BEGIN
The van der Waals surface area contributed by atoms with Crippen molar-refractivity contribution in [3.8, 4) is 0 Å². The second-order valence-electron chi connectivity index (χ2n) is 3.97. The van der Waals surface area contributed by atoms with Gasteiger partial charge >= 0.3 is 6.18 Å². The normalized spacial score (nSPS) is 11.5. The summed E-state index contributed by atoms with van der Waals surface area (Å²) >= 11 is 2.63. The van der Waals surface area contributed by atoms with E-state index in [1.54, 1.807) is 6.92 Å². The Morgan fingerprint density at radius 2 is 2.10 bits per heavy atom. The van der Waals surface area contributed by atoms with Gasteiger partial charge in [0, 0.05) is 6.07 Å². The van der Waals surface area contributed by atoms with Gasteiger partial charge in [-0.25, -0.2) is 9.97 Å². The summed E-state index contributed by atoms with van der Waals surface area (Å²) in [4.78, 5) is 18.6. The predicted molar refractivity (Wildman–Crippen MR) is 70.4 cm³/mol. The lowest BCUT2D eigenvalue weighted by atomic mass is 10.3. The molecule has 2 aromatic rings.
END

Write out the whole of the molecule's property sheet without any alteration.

The van der Waals surface area contributed by atoms with Crippen molar-refractivity contribution in [3.8, 4) is 0 Å². The second-order valence-electron chi connectivity index (χ2n) is 3.97. The van der Waals surface area contributed by atoms with Gasteiger partial charge >= 0.3 is 6.18 Å². The normalized spacial score (nSPS) is 11.5. The summed E-state index contributed by atoms with van der Waals surface area (Å²) >= 11 is 2.63. The van der Waals surface area contributed by atoms with E-state index in [1.54, 1.807) is 6.92 Å². The Morgan fingerprint density at radius 2 is 2.10 bits per heavy atom. The van der Waals surface area contributed by atoms with Gasteiger partial charge in [0, 0.05) is 6.07 Å². The van der Waals surface area contributed by atoms with Gasteiger partial charge in [-0.25, -0.2) is 9.97 Å². The summed E-state index contributed by atoms with van der Waals surface area (Å²) in [4.78, 5) is 18.6. The predicted molar refractivity (Wildman–Crippen MR) is 70.4 cm³/mol. The lowest BCUT2D eigenvalue weighted by atomic mass is 10.3. The molecule has 2 aromatic rings.